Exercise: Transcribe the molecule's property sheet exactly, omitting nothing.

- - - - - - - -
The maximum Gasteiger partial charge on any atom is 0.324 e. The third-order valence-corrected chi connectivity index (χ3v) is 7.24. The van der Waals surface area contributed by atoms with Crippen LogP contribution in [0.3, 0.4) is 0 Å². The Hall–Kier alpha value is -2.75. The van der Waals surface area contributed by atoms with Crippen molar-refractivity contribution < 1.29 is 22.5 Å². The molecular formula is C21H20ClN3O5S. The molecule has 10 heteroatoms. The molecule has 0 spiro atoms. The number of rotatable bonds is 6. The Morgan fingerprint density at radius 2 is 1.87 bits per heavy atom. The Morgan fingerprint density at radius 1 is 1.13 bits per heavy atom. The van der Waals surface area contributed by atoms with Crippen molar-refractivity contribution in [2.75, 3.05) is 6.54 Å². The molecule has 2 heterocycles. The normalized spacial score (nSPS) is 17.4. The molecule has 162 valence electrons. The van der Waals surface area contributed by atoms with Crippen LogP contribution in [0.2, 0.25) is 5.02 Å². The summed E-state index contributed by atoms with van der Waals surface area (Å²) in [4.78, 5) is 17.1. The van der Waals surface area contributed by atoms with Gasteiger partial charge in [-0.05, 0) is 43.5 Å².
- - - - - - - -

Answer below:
The maximum Gasteiger partial charge on any atom is 0.324 e. The third-order valence-corrected chi connectivity index (χ3v) is 7.24. The van der Waals surface area contributed by atoms with Crippen LogP contribution in [0.3, 0.4) is 0 Å². The Hall–Kier alpha value is -2.75. The van der Waals surface area contributed by atoms with Crippen molar-refractivity contribution < 1.29 is 22.5 Å². The molecular formula is C21H20ClN3O5S. The molecule has 10 heteroatoms. The molecule has 0 spiro atoms. The number of rotatable bonds is 6. The Morgan fingerprint density at radius 2 is 1.87 bits per heavy atom. The Morgan fingerprint density at radius 1 is 1.13 bits per heavy atom. The van der Waals surface area contributed by atoms with Crippen molar-refractivity contribution in [2.75, 3.05) is 6.54 Å². The molecule has 2 heterocycles. The normalized spacial score (nSPS) is 17.4. The molecule has 162 valence electrons. The van der Waals surface area contributed by atoms with Crippen LogP contribution in [0.2, 0.25) is 5.02 Å². The summed E-state index contributed by atoms with van der Waals surface area (Å²) in [4.78, 5) is 17.1. The van der Waals surface area contributed by atoms with Gasteiger partial charge in [-0.05, 0) is 43.5 Å².